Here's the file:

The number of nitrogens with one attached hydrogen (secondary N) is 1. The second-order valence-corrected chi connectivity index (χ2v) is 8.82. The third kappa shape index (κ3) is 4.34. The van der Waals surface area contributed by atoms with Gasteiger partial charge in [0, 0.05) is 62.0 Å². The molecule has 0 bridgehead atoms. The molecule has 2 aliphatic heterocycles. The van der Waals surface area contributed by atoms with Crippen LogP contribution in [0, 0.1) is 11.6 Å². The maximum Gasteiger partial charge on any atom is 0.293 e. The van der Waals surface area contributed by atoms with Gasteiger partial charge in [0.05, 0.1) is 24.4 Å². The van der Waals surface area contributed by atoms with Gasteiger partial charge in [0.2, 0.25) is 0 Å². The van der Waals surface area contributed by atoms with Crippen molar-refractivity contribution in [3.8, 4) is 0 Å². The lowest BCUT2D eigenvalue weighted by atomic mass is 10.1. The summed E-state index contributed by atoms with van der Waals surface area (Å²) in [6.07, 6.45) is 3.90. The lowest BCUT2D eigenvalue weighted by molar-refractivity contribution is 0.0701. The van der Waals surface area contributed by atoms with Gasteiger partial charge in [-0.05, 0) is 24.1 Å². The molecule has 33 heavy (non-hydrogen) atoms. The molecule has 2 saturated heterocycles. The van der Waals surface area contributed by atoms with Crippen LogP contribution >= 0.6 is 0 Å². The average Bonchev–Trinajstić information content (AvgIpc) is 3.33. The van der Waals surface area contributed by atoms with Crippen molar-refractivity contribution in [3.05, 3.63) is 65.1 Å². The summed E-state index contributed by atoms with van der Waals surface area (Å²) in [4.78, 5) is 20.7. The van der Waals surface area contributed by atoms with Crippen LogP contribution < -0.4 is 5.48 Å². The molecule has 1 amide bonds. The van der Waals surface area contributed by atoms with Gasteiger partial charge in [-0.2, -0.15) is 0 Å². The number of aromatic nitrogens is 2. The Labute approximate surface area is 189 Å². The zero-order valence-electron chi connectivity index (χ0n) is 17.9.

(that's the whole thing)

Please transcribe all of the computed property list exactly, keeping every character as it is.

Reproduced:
The number of nitrogens with one attached hydrogen (secondary N) is 1. The second-order valence-corrected chi connectivity index (χ2v) is 8.82. The third kappa shape index (κ3) is 4.34. The van der Waals surface area contributed by atoms with Gasteiger partial charge in [0, 0.05) is 62.0 Å². The molecule has 0 bridgehead atoms. The molecule has 2 aliphatic heterocycles. The van der Waals surface area contributed by atoms with Crippen LogP contribution in [0, 0.1) is 11.6 Å². The maximum Gasteiger partial charge on any atom is 0.293 e. The van der Waals surface area contributed by atoms with Gasteiger partial charge in [0.05, 0.1) is 24.4 Å². The van der Waals surface area contributed by atoms with Gasteiger partial charge in [0.2, 0.25) is 0 Å². The van der Waals surface area contributed by atoms with Crippen molar-refractivity contribution in [3.8, 4) is 0 Å². The lowest BCUT2D eigenvalue weighted by atomic mass is 10.1. The summed E-state index contributed by atoms with van der Waals surface area (Å²) in [6.07, 6.45) is 3.90. The lowest BCUT2D eigenvalue weighted by molar-refractivity contribution is 0.0701. The van der Waals surface area contributed by atoms with Gasteiger partial charge in [-0.05, 0) is 24.1 Å². The molecule has 33 heavy (non-hydrogen) atoms. The molecule has 2 saturated heterocycles. The van der Waals surface area contributed by atoms with Crippen LogP contribution >= 0.6 is 0 Å². The average Bonchev–Trinajstić information content (AvgIpc) is 3.33. The van der Waals surface area contributed by atoms with Crippen molar-refractivity contribution in [3.05, 3.63) is 65.1 Å². The summed E-state index contributed by atoms with van der Waals surface area (Å²) in [4.78, 5) is 20.7. The van der Waals surface area contributed by atoms with Crippen LogP contribution < -0.4 is 5.48 Å². The molecule has 1 amide bonds. The van der Waals surface area contributed by atoms with Gasteiger partial charge in [-0.2, -0.15) is 0 Å². The number of aromatic nitrogens is 2. The Labute approximate surface area is 189 Å². The zero-order valence-electron chi connectivity index (χ0n) is 17.9.